The new legislation governing abortion will provide for unrestricted access to abortion for up to 12 weeks of pregnancy through a doctor-led service that will supervise the taking of abortion pills. Abortion will also be accessible up to 24 weeks on the basis of concerns for the health of the mother, and up to birth where the child is diagnosed with a life-limiting condition or fatal fetal abnormality.
A number of groups representing health care workers and medical professionals sprung up ahead of the vote, highlighting the concerns of doctors unhappy with the prospect of being coerced into offering abortion services contrary to their principles. But their concerns failed to convince the majority of voters.
One prominent Catholic who voted yes was Brendan Butler, spokesperson for the church reform group We Are Church Ireland. He told NCR that the outcome represented "a seismic shift in Irish public opinion on such a divisive issue."
"I voted yes after deep reflection and especially after listening to the stories of women who because of pregnancy due to rape and incest or to a fatal fetal anomaly were forced to travel to England [for an abortion], often without family or local medical support," he said.
"As a nation, we have been paraded around the world as a country which officially had no abortions unless the lives of mothers were threatened with death. I voted yes because I wanted to end the hypocrisy," he said. He also referred to the "unnecessary death of Savita Halappanavar."
Many Catholic voters who opted to vote yes were shocked on May 28 to hear Bishop Kevin Doran of Elphin accuse them of sinning by supporting repeal on RTE Radio's "Today with Sean O'Rourke" program.
"If they knew and intended abortion as the outcome — yes — I believe so," Doran said, referring to voters committing sin. Doran, chair of the Irish bishops' bioethics committee, also suggested these Catholics should consider going to confession.
Responding to Doran's comments, Butler told NCR the bishop was "condemning 66 percent of the Irish electorate to hell for voting to allow women make a conscientious choice."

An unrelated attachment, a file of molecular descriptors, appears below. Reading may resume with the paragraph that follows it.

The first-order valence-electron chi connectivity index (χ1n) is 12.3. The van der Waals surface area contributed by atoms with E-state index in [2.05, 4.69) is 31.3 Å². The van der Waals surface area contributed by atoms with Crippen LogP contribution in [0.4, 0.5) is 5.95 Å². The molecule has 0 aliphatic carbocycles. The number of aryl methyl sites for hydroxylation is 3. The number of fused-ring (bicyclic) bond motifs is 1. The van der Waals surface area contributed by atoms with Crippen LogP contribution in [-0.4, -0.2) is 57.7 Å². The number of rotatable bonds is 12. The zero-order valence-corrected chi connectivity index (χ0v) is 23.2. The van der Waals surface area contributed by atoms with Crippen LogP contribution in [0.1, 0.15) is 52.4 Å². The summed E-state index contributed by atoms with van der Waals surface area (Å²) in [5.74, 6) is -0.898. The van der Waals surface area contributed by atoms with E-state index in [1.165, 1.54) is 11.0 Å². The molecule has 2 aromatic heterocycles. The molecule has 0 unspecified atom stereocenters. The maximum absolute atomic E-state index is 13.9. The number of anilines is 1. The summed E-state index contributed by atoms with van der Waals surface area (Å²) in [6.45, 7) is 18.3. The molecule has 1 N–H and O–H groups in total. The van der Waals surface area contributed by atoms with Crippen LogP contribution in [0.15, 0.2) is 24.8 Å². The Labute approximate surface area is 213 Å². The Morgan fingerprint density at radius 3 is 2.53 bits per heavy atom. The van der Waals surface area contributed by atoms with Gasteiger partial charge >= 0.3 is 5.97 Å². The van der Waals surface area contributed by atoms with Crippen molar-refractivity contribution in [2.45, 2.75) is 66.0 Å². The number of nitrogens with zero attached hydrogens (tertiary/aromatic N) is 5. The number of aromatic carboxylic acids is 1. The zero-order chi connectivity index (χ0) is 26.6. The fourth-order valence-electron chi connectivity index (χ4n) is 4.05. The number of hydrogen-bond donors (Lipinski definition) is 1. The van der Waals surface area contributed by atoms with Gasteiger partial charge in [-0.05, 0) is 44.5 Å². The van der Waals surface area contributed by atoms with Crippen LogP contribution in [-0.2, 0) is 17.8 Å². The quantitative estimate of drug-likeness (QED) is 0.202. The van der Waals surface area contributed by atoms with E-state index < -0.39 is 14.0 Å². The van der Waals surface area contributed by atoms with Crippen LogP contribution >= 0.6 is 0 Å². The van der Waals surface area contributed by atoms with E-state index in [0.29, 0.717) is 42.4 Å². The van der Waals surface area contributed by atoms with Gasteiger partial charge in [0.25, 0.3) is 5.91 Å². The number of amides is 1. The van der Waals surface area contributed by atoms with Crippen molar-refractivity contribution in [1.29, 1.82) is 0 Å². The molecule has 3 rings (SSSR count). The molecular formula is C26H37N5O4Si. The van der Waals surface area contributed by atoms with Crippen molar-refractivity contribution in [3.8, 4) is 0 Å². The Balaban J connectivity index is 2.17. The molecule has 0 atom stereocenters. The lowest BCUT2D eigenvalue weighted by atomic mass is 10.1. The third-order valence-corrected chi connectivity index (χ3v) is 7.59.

"Irish Catholics have been scandalized so much over the past years by the actions of the institutional church that they do not trust their advice anymore," Butler said. "Bishop Doran's comment will further alienate Catholics from the ecclesiastical church."
Popular BBC broadcaster and Sunday World columnist Fr. Brian D'Arcy told RTE Radio's "Drivetime" program that he wouldn't like to attribute sin in the matter of how people voted.
"It's the wrong language for this because this isn't an issue about church law," said D'Arcy, a Passionist priest. "This is an issue about how the state is attempting to treat all its people in an emerging way, in an emerging republic in an emerging world."
Jesuit theologian Fr. Gerry O'Hanlon told RTE News that he had difficulty with Doran's comments and referred to Pope Francis' recent statement that bishops have been called on to form consciences, not to replace them.
"I know many good Catholics who agonized over this and I think the church's proper response is to respect their intelligence and to show the kind of compassion to women that has been lacking in the past," O'Hanlon said.
Tina Beattie, professor of Catholic studies at the University of Roehampton in London and director of the Digby Stuart Research Centre for Religion, Society and Human Flourishing, believes a yes vote is not cause for celebration.
Abortion, she said, is "traumatic and involves the deliberate taking of human life. It should be, as Hillary Clinton once said, rare, legal and safe. The challenge in Ireland now is to make sure it is all those things, and that means providing the kind of society that makes it possible to have a child in difficult circumstances."
That view was echoed by the country's two leading Catholic churchmen. Diarmuid Martin urged the Irish church to renew its commitment to support life. "The church is called to be pro-life in deeds," he said.
Eamon Martin underlined that women will continue to face crisis pregnancies, and new ways must be found of supporting them and their unborn children. "What new supports, apart from the option of abortion, will be in place for mothers and fathers at the point of crisis?" he asked.
Leading pro-life campaigner David Quinn of the Iona Institute stressed on May 27 that the pro-life movement is here for the long haul, as it is in many other countries. Warning that Ireland was likely to "end up with a regime in which almost no abortions are refused," he questioned how many babies with disabilities will be born in Ireland in 20 years' time.
"Whatever else happens, the pro-life movement must keep going," he said.
[Sarah Mac Donald is a freelance journalist based in Dublin.]